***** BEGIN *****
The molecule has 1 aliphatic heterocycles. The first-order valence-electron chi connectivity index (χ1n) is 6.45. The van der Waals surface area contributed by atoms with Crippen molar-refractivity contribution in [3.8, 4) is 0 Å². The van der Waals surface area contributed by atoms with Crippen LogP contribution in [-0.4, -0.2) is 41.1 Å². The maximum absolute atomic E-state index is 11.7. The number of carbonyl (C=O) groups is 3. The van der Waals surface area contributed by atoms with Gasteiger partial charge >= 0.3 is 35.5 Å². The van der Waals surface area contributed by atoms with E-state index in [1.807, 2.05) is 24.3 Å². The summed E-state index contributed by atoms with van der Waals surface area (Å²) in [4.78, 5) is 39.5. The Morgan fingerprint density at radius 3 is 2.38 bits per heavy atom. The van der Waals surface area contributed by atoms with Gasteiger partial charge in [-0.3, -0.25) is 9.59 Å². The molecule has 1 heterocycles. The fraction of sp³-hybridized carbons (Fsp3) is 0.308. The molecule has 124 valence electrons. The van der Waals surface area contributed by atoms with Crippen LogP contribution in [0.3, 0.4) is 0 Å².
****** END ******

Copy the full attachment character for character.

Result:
The molecule has 1 aliphatic heterocycles. The first-order valence-electron chi connectivity index (χ1n) is 6.45. The van der Waals surface area contributed by atoms with Crippen molar-refractivity contribution in [3.8, 4) is 0 Å². The van der Waals surface area contributed by atoms with Crippen LogP contribution in [-0.4, -0.2) is 41.1 Å². The maximum absolute atomic E-state index is 11.7. The number of carbonyl (C=O) groups is 3. The van der Waals surface area contributed by atoms with Gasteiger partial charge >= 0.3 is 35.5 Å². The van der Waals surface area contributed by atoms with E-state index in [1.807, 2.05) is 24.3 Å². The summed E-state index contributed by atoms with van der Waals surface area (Å²) in [4.78, 5) is 39.5. The Morgan fingerprint density at radius 3 is 2.38 bits per heavy atom. The van der Waals surface area contributed by atoms with Gasteiger partial charge in [-0.3, -0.25) is 9.59 Å². The molecule has 1 heterocycles. The fraction of sp³-hybridized carbons (Fsp3) is 0.308. The molecule has 124 valence electrons. The van der Waals surface area contributed by atoms with Crippen LogP contribution in [0.3, 0.4) is 0 Å².